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Home / West-bengal / Hooghly river gulps 8 homes in 10 minutes in Nadia

Hooghly river gulps 8 homes in 10 minutes in Nadia

At least 30 families near the river bank dismantled their houses to shift to safer places
Residents in ward-16 of Santipur town, Nadia, on Wednesday survey the damage of Tuesday night’s erosion.
Residents in ward-16 of Santipur town, Nadia, on Wednesday survey the damage of Tuesday night’s erosion.
Telegraph picture

Subhasish Chaudhuri   |   Chakdah   |   Published 12.08.21, 02:50 AM

The spate of erosion along the banks of the Hooghly continued in Nadia’s Santipur with at least eight houses tumbling into the river “in 10 minutes” at the town’s ward 16 on Tuesday night.

Panicky at the fast-changing course of the Hooghly amid erosion, at least 30 families near the river bank in Char Saragar and Gobar Char areas of the ward dismantled their houses on Wednesday to shift to safer places with whatever belongings they could carry.

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Till Wednesday afternoon, 40 families had taken shelter at a primary school. A few others moved to homes of relatives nearby.

Local sources said the erosion began around 7pm on Tuesday. Pradip Das, a farmer who lost his house, said: “The erosion was so sudden and rapid that we lost everything before realising what was happening. Around 10pm, I felt the earth below us shaking as if in an earthquake. The river gobbled up eight houses within 10 minutes,” he said.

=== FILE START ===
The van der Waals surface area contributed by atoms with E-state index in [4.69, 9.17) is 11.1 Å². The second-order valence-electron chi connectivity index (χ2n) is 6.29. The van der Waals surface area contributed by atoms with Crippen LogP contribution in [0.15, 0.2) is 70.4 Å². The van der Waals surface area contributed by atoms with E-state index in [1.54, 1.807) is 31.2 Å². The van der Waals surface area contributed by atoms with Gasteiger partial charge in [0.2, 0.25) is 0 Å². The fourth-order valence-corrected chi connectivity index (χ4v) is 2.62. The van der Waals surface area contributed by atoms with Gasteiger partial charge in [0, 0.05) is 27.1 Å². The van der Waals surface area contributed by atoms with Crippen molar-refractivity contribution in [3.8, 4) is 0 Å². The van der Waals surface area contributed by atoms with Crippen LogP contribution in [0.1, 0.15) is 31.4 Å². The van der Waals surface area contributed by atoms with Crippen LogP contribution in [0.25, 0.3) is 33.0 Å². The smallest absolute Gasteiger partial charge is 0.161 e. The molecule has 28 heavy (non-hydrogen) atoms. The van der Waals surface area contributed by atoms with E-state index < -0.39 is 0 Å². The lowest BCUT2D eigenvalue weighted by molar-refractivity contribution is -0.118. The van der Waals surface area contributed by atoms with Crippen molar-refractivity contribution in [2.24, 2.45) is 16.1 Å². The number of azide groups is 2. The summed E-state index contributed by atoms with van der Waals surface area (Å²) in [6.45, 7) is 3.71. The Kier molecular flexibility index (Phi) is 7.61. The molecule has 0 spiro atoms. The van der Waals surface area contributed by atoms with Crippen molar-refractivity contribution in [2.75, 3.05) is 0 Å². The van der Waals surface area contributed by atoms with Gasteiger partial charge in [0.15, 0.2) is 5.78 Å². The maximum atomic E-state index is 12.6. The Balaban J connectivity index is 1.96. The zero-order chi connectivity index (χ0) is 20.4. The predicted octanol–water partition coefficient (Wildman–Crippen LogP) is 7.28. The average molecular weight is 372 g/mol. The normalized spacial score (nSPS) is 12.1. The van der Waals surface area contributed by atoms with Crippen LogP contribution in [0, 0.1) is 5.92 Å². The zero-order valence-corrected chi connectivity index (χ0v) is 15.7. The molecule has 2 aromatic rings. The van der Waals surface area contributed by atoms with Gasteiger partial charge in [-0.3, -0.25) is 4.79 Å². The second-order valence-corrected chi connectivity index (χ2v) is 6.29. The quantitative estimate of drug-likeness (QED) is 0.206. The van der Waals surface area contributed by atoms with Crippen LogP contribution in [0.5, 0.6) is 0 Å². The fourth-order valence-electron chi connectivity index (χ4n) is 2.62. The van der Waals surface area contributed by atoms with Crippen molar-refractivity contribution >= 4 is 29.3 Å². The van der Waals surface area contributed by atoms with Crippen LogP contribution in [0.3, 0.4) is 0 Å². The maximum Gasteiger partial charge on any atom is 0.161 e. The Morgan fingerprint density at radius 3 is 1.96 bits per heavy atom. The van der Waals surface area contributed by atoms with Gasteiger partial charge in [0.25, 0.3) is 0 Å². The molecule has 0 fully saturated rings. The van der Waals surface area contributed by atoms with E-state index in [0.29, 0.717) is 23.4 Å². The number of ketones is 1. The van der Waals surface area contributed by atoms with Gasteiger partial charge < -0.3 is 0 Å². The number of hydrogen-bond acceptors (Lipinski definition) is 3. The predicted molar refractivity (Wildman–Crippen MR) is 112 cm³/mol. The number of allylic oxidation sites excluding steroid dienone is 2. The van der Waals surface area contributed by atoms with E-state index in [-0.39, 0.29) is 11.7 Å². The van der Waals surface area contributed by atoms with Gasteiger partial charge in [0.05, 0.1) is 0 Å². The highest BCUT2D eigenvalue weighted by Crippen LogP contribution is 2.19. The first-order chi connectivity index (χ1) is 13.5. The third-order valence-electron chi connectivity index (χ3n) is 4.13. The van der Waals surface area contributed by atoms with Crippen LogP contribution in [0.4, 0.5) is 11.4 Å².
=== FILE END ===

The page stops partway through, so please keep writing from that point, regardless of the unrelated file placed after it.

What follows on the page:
Ajit Das, another victim, said: “I lost everything I own.”

On July 18, five houses and about 30 bighas of farmland were lost in erosion in the same area. Residents had blocked NH12 alleging the district administration’s apathy. “The administration had then assured us of preventive measures but did nothing,” a villager said. “All they did before monsoon was piling erosion-prone areas with sand bags. It is an eyewash and doesn’t help. Dredging the riverbed and building concrete guard walls along the erosion-prone stretch are needed, but those are not done,” he added.

Former councillor and local Trinamul leader Brindaban Pramanik said: “Don’t know why preventive measures had not been taken.” A  state irrigation official said continuous rain worsened the situation. 

“In such a situation, no protective measures can arrest erosion, particularly since the water level of the river has increased alarmingly. Nevertheless, we will take up some temporary work once the water level drops,” he said.



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